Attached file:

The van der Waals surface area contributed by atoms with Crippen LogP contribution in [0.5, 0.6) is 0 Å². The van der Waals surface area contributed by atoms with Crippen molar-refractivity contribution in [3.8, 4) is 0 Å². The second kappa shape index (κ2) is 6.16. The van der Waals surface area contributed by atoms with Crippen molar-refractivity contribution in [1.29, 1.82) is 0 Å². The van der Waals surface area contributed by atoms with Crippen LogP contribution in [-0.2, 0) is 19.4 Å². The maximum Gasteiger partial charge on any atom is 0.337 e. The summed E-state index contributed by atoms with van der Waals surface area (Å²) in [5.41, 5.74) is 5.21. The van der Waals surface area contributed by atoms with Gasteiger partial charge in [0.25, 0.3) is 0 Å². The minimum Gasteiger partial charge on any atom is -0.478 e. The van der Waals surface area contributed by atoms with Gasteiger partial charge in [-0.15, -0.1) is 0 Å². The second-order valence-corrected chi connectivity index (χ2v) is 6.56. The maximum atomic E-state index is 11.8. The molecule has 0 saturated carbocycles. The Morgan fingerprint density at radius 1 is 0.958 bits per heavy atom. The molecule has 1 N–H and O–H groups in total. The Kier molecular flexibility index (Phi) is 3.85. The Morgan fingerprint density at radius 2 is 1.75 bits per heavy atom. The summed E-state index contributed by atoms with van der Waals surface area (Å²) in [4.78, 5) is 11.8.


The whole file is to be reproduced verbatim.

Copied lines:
The van der Waals surface area contributed by atoms with Crippen LogP contribution in [0.5, 0.6) is 0 Å². The van der Waals surface area contributed by atoms with Crippen molar-refractivity contribution in [3.8, 4) is 0 Å². The second kappa shape index (κ2) is 6.16. The van der Waals surface area contributed by atoms with Crippen molar-refractivity contribution in [1.29, 1.82) is 0 Å². The van der Waals surface area contributed by atoms with Crippen LogP contribution in [-0.2, 0) is 19.4 Å². The maximum Gasteiger partial charge on any atom is 0.337 e. The summed E-state index contributed by atoms with van der Waals surface area (Å²) in [5.41, 5.74) is 5.21. The van der Waals surface area contributed by atoms with Gasteiger partial charge in [0.25, 0.3) is 0 Å². The minimum Gasteiger partial charge on any atom is -0.478 e. The van der Waals surface area contributed by atoms with Gasteiger partial charge in [-0.15, -0.1) is 0 Å². The second-order valence-corrected chi connectivity index (χ2v) is 6.56. The maximum atomic E-state index is 11.8. The molecule has 0 saturated carbocycles. The Morgan fingerprint density at radius 1 is 0.958 bits per heavy atom. The molecule has 1 N–H and O–H groups in total. The Kier molecular flexibility index (Phi) is 3.85. The Morgan fingerprint density at radius 2 is 1.75 bits per heavy atom. The summed E-state index contributed by atoms with van der Waals surface area (Å²) in [4.78, 5) is 11.8.